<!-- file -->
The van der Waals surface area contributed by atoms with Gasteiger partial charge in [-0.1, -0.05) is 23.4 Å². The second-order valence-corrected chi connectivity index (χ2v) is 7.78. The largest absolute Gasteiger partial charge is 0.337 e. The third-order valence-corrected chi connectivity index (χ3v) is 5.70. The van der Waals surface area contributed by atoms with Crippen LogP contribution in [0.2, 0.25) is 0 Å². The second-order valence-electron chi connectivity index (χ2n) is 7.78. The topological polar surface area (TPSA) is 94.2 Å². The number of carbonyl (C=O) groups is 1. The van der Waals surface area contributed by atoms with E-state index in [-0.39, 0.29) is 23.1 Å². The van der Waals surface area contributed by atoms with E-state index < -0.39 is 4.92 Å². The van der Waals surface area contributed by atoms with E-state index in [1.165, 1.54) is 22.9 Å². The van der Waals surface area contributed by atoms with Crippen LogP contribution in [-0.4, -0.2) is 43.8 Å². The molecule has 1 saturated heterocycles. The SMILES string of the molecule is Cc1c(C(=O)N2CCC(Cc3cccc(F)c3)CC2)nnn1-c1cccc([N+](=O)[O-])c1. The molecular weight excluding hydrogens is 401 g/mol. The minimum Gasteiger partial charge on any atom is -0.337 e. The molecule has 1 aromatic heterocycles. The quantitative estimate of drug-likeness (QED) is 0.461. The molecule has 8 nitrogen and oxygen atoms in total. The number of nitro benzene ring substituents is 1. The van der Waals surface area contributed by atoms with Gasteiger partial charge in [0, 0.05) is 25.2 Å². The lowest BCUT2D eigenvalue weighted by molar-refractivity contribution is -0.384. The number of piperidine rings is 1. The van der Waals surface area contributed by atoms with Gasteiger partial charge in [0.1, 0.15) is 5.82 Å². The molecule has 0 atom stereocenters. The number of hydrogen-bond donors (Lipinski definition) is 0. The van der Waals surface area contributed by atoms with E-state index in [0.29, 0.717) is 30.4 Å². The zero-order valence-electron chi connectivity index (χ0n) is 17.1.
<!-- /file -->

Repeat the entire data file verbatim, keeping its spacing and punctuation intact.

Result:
The van der Waals surface area contributed by atoms with Gasteiger partial charge in [-0.1, -0.05) is 23.4 Å². The second-order valence-corrected chi connectivity index (χ2v) is 7.78. The largest absolute Gasteiger partial charge is 0.337 e. The third-order valence-corrected chi connectivity index (χ3v) is 5.70. The van der Waals surface area contributed by atoms with Crippen LogP contribution in [0.2, 0.25) is 0 Å². The second-order valence-electron chi connectivity index (χ2n) is 7.78. The topological polar surface area (TPSA) is 94.2 Å². The number of carbonyl (C=O) groups is 1. The van der Waals surface area contributed by atoms with E-state index in [-0.39, 0.29) is 23.1 Å². The van der Waals surface area contributed by atoms with E-state index < -0.39 is 4.92 Å². The van der Waals surface area contributed by atoms with E-state index in [1.165, 1.54) is 22.9 Å². The van der Waals surface area contributed by atoms with Crippen LogP contribution in [-0.4, -0.2) is 43.8 Å². The molecule has 1 saturated heterocycles. The SMILES string of the molecule is Cc1c(C(=O)N2CCC(Cc3cccc(F)c3)CC2)nnn1-c1cccc([N+](=O)[O-])c1. The molecular weight excluding hydrogens is 401 g/mol. The minimum Gasteiger partial charge on any atom is -0.337 e. The molecule has 1 aromatic heterocycles. The quantitative estimate of drug-likeness (QED) is 0.461. The molecule has 8 nitrogen and oxygen atoms in total. The number of nitro benzene ring substituents is 1. The van der Waals surface area contributed by atoms with Gasteiger partial charge in [0, 0.05) is 25.2 Å². The lowest BCUT2D eigenvalue weighted by molar-refractivity contribution is -0.384. The number of piperidine rings is 1. The van der Waals surface area contributed by atoms with Gasteiger partial charge in [0.1, 0.15) is 5.82 Å². The molecule has 0 atom stereocenters. The number of hydrogen-bond donors (Lipinski definition) is 0. The van der Waals surface area contributed by atoms with E-state index in [0.29, 0.717) is 30.4 Å². The zero-order valence-electron chi connectivity index (χ0n) is 17.1.